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As far as I understand, push the muscle to the failure state in 5 to 15 reps will help me increase muscle growth production. If I need to do more than 15 reps to get failure, I simply build endurance, not much growth. If I'm excess 15, I can add more weight to keep it under 15.

So what is the need to do more than one set? If the purpose of it is to get your muscle workout harder, then adding weight is sufficient, right? Or is it a way to not adding more weight but still gain growth production, maybe for economic reason?

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The number of sets you do increases what we call the total volume of work being done. The more volume of work you do, the stronger signal your body gets that it needs to grow.

If you do only one set, you aren't giving your body a very strong signal to grow. If the set is heavier than last time (even if you push it to failure), you give a slightly stronger signal to grow, but at one point that just won't be enough. Your body will need a stronger stimulus. So what do we do? We add sets. That produces enough of a stimulus so you will continue to grow.

Background

Basically, every time you exercise you do a certain amount of work. Then you rest for a day or whatever, and meanwhile your body responds to the work and grows.

Now, that amount of work you do has to meet a minimum requirement to be effective. There is a minimum threshold. If you do a little bit of work, but you fall short of that threshold, your body won't get stronger/bigger (much or at all).

The interesting thing is, that minimal threshold constantly changes. As you get stronger the minimal threshold also increases. So you need to do more work to get even stronger. Think about it, you can't keep doing the same amount of work and expect to keep growing (otherwise everyone would be walking around jacked af).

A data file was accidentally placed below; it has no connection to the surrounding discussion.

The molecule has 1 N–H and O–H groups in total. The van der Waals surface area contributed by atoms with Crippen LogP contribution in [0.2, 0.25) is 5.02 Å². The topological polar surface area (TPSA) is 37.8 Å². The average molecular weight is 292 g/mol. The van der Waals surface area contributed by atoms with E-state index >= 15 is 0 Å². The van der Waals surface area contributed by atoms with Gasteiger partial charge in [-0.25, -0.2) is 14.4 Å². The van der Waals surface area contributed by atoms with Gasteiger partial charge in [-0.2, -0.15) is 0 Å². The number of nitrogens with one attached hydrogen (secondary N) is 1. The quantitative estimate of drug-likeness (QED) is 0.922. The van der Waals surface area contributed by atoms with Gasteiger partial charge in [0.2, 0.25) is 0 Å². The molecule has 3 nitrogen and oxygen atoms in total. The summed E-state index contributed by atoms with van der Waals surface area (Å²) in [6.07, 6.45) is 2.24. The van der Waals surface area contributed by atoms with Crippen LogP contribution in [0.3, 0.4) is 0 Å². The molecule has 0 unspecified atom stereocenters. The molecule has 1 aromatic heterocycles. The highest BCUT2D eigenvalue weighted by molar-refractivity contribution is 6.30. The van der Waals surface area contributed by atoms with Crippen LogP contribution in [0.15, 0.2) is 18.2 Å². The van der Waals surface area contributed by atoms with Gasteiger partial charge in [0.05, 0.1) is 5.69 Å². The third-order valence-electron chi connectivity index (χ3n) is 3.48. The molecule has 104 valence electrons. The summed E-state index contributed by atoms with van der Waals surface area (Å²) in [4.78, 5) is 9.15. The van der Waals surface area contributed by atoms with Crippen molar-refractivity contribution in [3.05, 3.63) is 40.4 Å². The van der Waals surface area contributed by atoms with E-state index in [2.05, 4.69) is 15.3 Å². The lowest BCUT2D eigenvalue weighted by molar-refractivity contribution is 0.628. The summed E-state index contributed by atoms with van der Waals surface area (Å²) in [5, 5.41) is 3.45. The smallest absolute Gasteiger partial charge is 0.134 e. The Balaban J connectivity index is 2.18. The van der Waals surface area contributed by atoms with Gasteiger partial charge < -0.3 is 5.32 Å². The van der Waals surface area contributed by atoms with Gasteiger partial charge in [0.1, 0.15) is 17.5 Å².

How do you meet that minimal threshold? How do you do more work? The basic methods are you either lift heavier weight, or you do more sets. If you're new, just adding weight will work for a short while, but at one point you'll find that it's no longer enough to get you stronger. That's when you'll need to add sets.

There's a lot more to it, but you're better off doing some research yourself. What we've discussed here is volume. It's part of a few variables that determine how much and how well you grow. Look up volume, intensity and frequency. Do some googling.

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  • Thanks for your answer and the terms to google correctly – Ooker Jun 26 '16 at 3:46
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    But this doesn’t answer why you need sets. Why does one set of heavy weight (or maybe even one repetition with maximum weight) fail to invoke a good response? – Michael Jun 27 '16 at 17:16
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    @Michael are you after the biological processes involved? Otherwise it's simply because the stimulus of one set isn't strong enough to produce a response. That's just how it is. If you are after the exact biological theories behind why you can ask another question in the appropriate forum. – hamza_tm Jun 28 '16 at 19:01
  • @hamza_tm: Yes, and I thought Ooker was asking after a biological explanation. – Michael Jun 29 '16 at 13:22
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    @Ooker without getting too technical, yeah go for either failure or one or two reps before failure. As long as you're getting close it's fine. If you are progressing then you are doing it right. There's reasons why you don't want to go to failure, but they aren't overly important for you in your situation and it would take a while to explain it all. If you are really interested you could make another question :-) – hamza_tm Jul 1 '16 at 13:10

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